I need to buy multiport NIC, because I need to replace 4 NIC with one. For example they are:



but the question is: Because this need to change multiple network cards, every port will be connected to the different network. Are those ports only for load balancing or they can work as separate ports (have different IPs)?

And how would, for example, Xen Server recognise this card, will it add 4 ports?

  • I suggest forums.servethehome.com/index.php?threads/… as great reading when it comes to selecting multiport NICs. TL;DR: If you want intel and your version of xenserver supports it, consider the i350-T4 . Nov 20, 2017 at 15:19
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    Just a quick warning, the HP card you've linked has some interesting issues with some versions of Linux, unless you're using a kernel/distro version that has drivers explicitly listed on the HP website the kernel will only recognise 2 ports of the card, rendering the other 2 useless. (I've had this issue and am yet to find a solution to it)
    – RobbG
    Nov 20, 2017 at 17:07
  • You might wish to explore trunking of VLANs and bonding instead of separate disjoint physical interfaces for each network. Depends on decent managed switching though, ideally stacked for redundancy.
    – Criggie
    Nov 21, 2017 at 3:08

3 Answers 3


These devices are typically seen in the OS as four separate network devices and they can be used just like the four separate NICs you had before.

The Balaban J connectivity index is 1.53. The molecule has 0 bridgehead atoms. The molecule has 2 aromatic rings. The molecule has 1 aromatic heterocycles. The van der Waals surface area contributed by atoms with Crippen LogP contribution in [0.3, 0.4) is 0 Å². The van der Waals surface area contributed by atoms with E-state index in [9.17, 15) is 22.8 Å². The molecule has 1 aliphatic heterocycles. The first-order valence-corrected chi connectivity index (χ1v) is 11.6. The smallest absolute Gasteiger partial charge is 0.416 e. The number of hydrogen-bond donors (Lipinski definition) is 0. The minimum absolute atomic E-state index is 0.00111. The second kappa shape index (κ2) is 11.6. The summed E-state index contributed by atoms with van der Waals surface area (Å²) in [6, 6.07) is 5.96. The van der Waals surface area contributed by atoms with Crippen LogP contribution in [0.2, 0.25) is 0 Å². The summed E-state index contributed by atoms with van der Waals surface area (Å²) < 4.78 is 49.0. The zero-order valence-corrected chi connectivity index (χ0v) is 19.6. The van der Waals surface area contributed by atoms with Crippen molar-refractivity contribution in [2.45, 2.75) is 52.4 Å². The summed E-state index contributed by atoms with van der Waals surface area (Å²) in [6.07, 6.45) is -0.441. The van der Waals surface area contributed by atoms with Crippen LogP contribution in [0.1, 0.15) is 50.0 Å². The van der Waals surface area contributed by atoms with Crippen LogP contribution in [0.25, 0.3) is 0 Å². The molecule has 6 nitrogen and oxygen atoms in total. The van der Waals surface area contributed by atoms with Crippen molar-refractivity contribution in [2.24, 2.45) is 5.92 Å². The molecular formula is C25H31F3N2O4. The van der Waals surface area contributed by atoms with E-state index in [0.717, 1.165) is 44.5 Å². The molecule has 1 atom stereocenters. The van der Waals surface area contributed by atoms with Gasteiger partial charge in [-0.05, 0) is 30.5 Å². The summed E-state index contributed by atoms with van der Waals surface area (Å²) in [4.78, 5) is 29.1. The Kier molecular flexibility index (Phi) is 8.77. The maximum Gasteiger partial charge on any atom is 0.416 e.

As others have already mentioned, yes, a 4-port network card will be recognized and usable just like 4 separate network interfaces.

However, in particular with 4-port cards, you should pay attention to the bus bandwidth the card is capable of. For example, the Intel EXPI9404VT in your second link has a PCIe 1.1 x4 bus interface, meaning that it has a total bandwidth of about 1 gigabyte per second in each direction. That's plenty for four 1-gigabit network interfaces.

Sometimes there are cheaper multi-port network cards whose bus bandwidth is less than the total bandwidth of their network ports. These can be useful if you need only connectivity to several networks, not sustained full performance. With today's PCIe bus, you're not too likely to come across this until you work with 10Gig network ports, but it's a thing to keep in mind if you need a lot of network ports in an older server.

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    1 Gigabyte bus bandwidth to support half a gigabyte of actual traffic is only "plenty" if the drivers are programmed and used in a very very efficient manner. This is more like a road exactly two cars wide... Nov 20, 2017 at 17:56

yes it will be recognized as 4 different ports, with 4 different mac addresses, and you should see 4 interfaces where you can assign 4 IPs

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